Building proteins to counteract cancer

November 11, 2014 by Joe Kullman, Arizona State University
Building proteins to counteract cancer
Karmella Haynes (left) is leading research to explore the capability of genetically engineered proteins to reactivate tumor suppressors inside body cells to prevent the onset of cancer, or arrest its development. Credit: Jessica Hochreiter/ASU

Karmella Haynes wants to help the body fight cancer by designing proteins to stop the disease.

Haynes, a synthetic biologist at Arizona State University, is leading research to explore the capability of genetically engineered proteins to reactivate tumor suppressors inside body cells to prevent the onset of , or arrest its development.

"We can make and reprogram them to turn on natural tumor suppressors in cells that have been de-activated," said Haynes, an assistant professor in the School of Biological and Health Systems Engineering, one of ASU's Ira A. Fulton Schools of Engineering.

Cancer can set in when certain genes in the nucleus of cells lose their ability to restrain tumor development. That happens when chromatin – DNA and proteins that are folded together in chromosomes – becomes overactive. Cancer causes too many folding proteins to be produced – the tumor-restraining genes are folded too much, making these important genes lose their ability to function properly.

"We have the ability to build new synthetic proteins by borrowing pieces of the natural DNA-folding proteins. The new synthetic proteins are designed to counteract cancer-associated chromatin folding," Haynes explained.

Supported by a grant from National Cancer Institute through the National Institutes of Health (NIH), she is working on a technique for effectively introducing the engineered proteins into chromatin structures.

The new proteins would be programmed to attach to genes in a manner that should restore the tumor-suppressing function "and start killing ," she said.

Explore further: Synthetic lethality offers a new approach to kill tumor cells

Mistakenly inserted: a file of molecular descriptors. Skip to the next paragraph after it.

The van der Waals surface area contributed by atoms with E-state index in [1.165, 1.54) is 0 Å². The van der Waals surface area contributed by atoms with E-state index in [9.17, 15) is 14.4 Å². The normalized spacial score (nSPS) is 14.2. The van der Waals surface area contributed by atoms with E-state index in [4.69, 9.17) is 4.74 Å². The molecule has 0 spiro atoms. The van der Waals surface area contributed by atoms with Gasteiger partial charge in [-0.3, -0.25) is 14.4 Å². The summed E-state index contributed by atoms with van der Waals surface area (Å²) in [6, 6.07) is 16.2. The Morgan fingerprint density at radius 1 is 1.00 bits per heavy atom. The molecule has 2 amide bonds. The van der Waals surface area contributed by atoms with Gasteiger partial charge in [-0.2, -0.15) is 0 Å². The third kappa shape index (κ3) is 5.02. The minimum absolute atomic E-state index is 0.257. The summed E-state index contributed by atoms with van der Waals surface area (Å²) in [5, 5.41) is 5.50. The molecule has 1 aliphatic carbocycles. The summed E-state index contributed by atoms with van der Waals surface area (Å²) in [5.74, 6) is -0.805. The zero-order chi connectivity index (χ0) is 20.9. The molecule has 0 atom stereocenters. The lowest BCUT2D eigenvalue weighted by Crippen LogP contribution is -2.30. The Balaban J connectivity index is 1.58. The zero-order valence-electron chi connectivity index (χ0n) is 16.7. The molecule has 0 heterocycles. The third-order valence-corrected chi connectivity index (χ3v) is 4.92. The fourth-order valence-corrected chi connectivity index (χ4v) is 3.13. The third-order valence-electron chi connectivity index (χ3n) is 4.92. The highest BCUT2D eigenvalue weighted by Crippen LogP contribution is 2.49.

Related Stories

Synthetic lethality offers a new approach to kill tumor cells

October 31, 2014
The scientific community has made significant strides in recent years in identifying important genetic contributors to malignancy and developing therapeutic agents that target altered genes and proteins. A recent approach ...

Chinese herbal extract may help kill off pancreatic cancer cells

July 1, 2014
A diagnosis of pancreatic cancer—the fourth most common cause of cancer death in the U.S.—can be devastating. Due in part to aggressive cell replication and tumor growth, pancreatic cancer progresses quickly and has a ...

A new target for diabetes treatment

November 25, 2013
In her synthetic biology lab, Karmella Haynes focuses much of her effort on developing better ways of exploring how human body cells work – or don't work like they should. She'll be applying her expertise in that area to ...

Cancer exosome 'micro factories' aid in cancer progression

October 23, 2014
Exosomes, tiny, virus-sized particles released by cancer cells, can bioengineer micro-RNA (miRNA) molecules resulting in tumor growth. They do so with the help of proteins, such as one named Dicer. New research from The University ...

New regions of genetic material are involved in the development of colon cancer

July 23, 2014
Most research on human cancer genes have been focused on the regions of the coding genome (exons) that are to be translated in the form of amino acids thus proteins. But just before each gene, there is a regulatory region ...

Recommended for you

Compound in citrus oil could reduce dry mouth in head, neck cancer patients

May 21, 2018
A compound found in citrus oils could help alleviate dry mouth caused by radiation therapy in head and neck cancer patients, according to a new study by researchers at the Stanford University School of Medicine.

Scientists reveal likely cause of childhood leukaemia

May 21, 2018
A major new analysis reveals for the first time the likely cause of most cases of childhood leukaemia, following more than a century of controversy about its origins.

Bladder cancer model could pave the way for better drug efficacy studies

May 21, 2018
Understanding that not all bladder cancers are the same, researchers at the University of North Carolina Lineberger Comprehensive Cancer Center have created a tool that may help them to uncover why only a fraction of patients ...

Ice cream funds research showing new strategy against thyroid cancer

May 21, 2018
Anaplastic thyroid cancer is almost uniformly fatal, with an average lifespan of about 5 months after diagnosis. And standard treatment for the condition includes 7 weeks of radiation, often along with chemotherapy.

MR spectroscopy imaging reveals effects of targeted treatment of mutant IDH1 gliomas

May 18, 2018
Using a novel imaging method, a Massachusetts General Hospital (MGH) research team is investigating the mechanisms behind a potential targeted treatment for a subtype of the deadly brains tumors called gliomas. In their report ...

Particle shows promise to prevent the spread of triple-negative breast cancer

May 18, 2018
USC researchers have pinpointed a remedy to prevent the spread of triple-negative breast cancer. Metastatic breast cancer is a leading cause of death for women. The findings appear today in Nature Communications.

0 comments

Please sign in to add a comment. Registration is free, and takes less than a minute. Read more

Click here to reset your password.
Sign in to get notified via email when new comments are made.